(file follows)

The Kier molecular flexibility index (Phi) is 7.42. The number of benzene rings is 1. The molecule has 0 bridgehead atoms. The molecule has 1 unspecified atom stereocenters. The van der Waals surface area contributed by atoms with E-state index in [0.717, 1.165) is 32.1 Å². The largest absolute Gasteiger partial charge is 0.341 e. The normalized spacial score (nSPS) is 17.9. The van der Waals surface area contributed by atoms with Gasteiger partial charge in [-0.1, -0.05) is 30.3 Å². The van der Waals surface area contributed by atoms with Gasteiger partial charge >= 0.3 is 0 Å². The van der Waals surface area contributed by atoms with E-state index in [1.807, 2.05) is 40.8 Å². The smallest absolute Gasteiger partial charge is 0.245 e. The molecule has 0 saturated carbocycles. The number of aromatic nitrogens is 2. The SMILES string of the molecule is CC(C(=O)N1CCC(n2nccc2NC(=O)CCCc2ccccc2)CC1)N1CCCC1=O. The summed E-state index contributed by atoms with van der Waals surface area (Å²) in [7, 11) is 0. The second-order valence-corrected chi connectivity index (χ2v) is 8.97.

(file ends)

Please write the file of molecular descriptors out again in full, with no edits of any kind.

The Kier molecular flexibility index (Phi) is 7.42. The number of benzene rings is 1. The molecule has 0 bridgehead atoms. The molecule has 1 unspecified atom stereocenters. The van der Waals surface area contributed by atoms with E-state index in [0.717, 1.165) is 32.1 Å². The largest absolute Gasteiger partial charge is 0.341 e. The normalized spacial score (nSPS) is 17.9. The van der Waals surface area contributed by atoms with Gasteiger partial charge in [-0.1, -0.05) is 30.3 Å². The van der Waals surface area contributed by atoms with Gasteiger partial charge >= 0.3 is 0 Å². The van der Waals surface area contributed by atoms with E-state index in [1.807, 2.05) is 40.8 Å². The smallest absolute Gasteiger partial charge is 0.245 e. The molecule has 0 saturated carbocycles. The number of aromatic nitrogens is 2. The SMILES string of the molecule is CC(C(=O)N1CCC(n2nccc2NC(=O)CCCc2ccccc2)CC1)N1CCCC1=O. The summed E-state index contributed by atoms with van der Waals surface area (Å²) in [7, 11) is 0. The second-order valence-corrected chi connectivity index (χ2v) is 8.97.